Next, collect the qualitative information: Identify the spaces that are maxing out their capacity and compare to those that have low utilization.
- How do they compare in terms of location, size, equipment, capacity, furniture, aesthetic design, proximity to other parts of your office?
- Who is using those spaces, either by name or by position, job title, or role. Are there any patterns to who is using the space? What can thinking about those people tell you about how the space can be better used, designed, or modified to better suit their needs?
If you don’t come up with anything, at least communicate to your people that you saw that certain rooms were being used or not used and then ask them if they can provide feedback on the qualitative differences between those rooms. They might also help you identify what they like or dislike or wish was different about those rooms. Showing them that you’re actively listening will go a long way toward getting feedback about how to use the office.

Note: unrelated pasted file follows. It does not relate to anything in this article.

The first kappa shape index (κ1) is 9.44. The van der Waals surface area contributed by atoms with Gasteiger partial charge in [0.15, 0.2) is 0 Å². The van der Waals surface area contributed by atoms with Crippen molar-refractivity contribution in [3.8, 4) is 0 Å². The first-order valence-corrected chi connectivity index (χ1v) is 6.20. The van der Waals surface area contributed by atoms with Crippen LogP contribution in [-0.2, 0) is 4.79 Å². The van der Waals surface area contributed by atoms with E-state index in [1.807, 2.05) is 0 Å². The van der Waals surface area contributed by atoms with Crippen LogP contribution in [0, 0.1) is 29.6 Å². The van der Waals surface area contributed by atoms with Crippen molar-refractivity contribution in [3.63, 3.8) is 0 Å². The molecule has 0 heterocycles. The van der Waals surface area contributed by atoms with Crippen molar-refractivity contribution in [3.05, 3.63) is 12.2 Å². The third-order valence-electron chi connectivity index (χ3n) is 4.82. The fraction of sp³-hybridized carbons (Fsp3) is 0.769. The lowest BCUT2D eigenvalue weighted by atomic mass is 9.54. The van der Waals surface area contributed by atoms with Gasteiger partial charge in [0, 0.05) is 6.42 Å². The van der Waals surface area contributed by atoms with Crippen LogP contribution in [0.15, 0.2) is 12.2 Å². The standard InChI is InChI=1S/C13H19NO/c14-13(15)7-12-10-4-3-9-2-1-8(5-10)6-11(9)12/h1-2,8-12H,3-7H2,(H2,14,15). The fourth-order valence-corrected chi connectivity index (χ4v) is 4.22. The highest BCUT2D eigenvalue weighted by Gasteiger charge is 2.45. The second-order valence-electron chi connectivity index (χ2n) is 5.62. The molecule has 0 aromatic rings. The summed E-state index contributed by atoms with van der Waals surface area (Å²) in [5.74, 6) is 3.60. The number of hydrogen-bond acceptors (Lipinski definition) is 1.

Potential Problems and Concerns
Collecting all of this data, or even just suggesting it, might get you some pushback from people who are concerned about privacy. Even though it is an office and they’re working for you, people don’t want to feel like they’re personally being monitored. Will the data impact their job rating? Will you compare them to other people? Will you misinterpret the data? It’s important to get them to willingly, even enthusiastically, agree to all of this data collection.
The first step is to clearly communicate how this will benefit everyone. If you don’t get buy in, they will probably change their behavior to make you think they’re doing what management wants them to do. That will completely skew the data and will produce counterproductive results. If workers know that this will impact things like determining how many meeting rooms to create, how to organize desks so that they’re close to the people they need to work with, or adding technology that helps remove speed bumps, they will be much more likely to support your workplace data collection efforts.
Keep Data Anonymous